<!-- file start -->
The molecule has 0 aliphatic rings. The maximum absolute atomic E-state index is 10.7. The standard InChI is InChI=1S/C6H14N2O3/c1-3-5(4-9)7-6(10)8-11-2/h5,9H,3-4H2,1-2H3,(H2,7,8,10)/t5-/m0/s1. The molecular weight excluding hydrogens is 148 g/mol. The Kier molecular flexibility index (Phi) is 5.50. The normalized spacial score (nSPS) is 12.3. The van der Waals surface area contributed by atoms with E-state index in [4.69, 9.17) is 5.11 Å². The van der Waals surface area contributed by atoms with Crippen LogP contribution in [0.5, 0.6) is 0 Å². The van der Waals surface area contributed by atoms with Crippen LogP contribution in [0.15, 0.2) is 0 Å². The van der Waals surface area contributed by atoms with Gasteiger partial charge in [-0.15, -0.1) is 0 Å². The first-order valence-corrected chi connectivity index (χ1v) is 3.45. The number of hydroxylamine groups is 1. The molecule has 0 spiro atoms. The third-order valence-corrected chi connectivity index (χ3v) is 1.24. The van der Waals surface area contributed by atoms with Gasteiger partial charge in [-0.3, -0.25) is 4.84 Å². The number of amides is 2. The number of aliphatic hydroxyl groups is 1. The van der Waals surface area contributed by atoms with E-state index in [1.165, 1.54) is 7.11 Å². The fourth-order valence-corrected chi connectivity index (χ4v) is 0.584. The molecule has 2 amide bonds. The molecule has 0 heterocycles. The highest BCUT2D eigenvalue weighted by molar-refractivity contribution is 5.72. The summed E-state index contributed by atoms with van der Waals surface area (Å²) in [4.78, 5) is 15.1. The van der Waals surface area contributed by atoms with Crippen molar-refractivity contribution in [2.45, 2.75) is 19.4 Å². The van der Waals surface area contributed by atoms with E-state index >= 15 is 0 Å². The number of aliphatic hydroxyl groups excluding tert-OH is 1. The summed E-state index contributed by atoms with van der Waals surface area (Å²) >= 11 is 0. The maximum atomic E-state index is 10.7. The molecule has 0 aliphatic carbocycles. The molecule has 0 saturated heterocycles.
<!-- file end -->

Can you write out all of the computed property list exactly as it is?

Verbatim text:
The molecule has 0 aliphatic rings. The maximum absolute atomic E-state index is 10.7. The standard InChI is InChI=1S/C6H14N2O3/c1-3-5(4-9)7-6(10)8-11-2/h5,9H,3-4H2,1-2H3,(H2,7,8,10)/t5-/m0/s1. The molecular weight excluding hydrogens is 148 g/mol. The Kier molecular flexibility index (Phi) is 5.50. The normalized spacial score (nSPS) is 12.3. The van der Waals surface area contributed by atoms with E-state index in [4.69, 9.17) is 5.11 Å². The van der Waals surface area contributed by atoms with Crippen LogP contribution in [0.5, 0.6) is 0 Å². The van der Waals surface area contributed by atoms with Crippen LogP contribution in [0.15, 0.2) is 0 Å². The van der Waals surface area contributed by atoms with Gasteiger partial charge in [-0.15, -0.1) is 0 Å². The first-order valence-corrected chi connectivity index (χ1v) is 3.45. The number of hydroxylamine groups is 1. The molecule has 0 spiro atoms. The third-order valence-corrected chi connectivity index (χ3v) is 1.24. The van der Waals surface area contributed by atoms with Gasteiger partial charge in [-0.3, -0.25) is 4.84 Å². The number of amides is 2. The number of aliphatic hydroxyl groups is 1. The van der Waals surface area contributed by atoms with E-state index in [1.165, 1.54) is 7.11 Å². The fourth-order valence-corrected chi connectivity index (χ4v) is 0.584. The molecule has 2 amide bonds. The molecule has 0 heterocycles. The highest BCUT2D eigenvalue weighted by molar-refractivity contribution is 5.72. The summed E-state index contributed by atoms with van der Waals surface area (Å²) in [4.78, 5) is 15.1. The van der Waals surface area contributed by atoms with Crippen molar-refractivity contribution in [2.45, 2.75) is 19.4 Å². The van der Waals surface area contributed by atoms with E-state index >= 15 is 0 Å². The number of aliphatic hydroxyl groups excluding tert-OH is 1. The summed E-state index contributed by atoms with van der Waals surface area (Å²) >= 11 is 0. The maximum atomic E-state index is 10.7. The molecule has 0 aliphatic carbocycles. The molecule has 0 saturated heterocycles.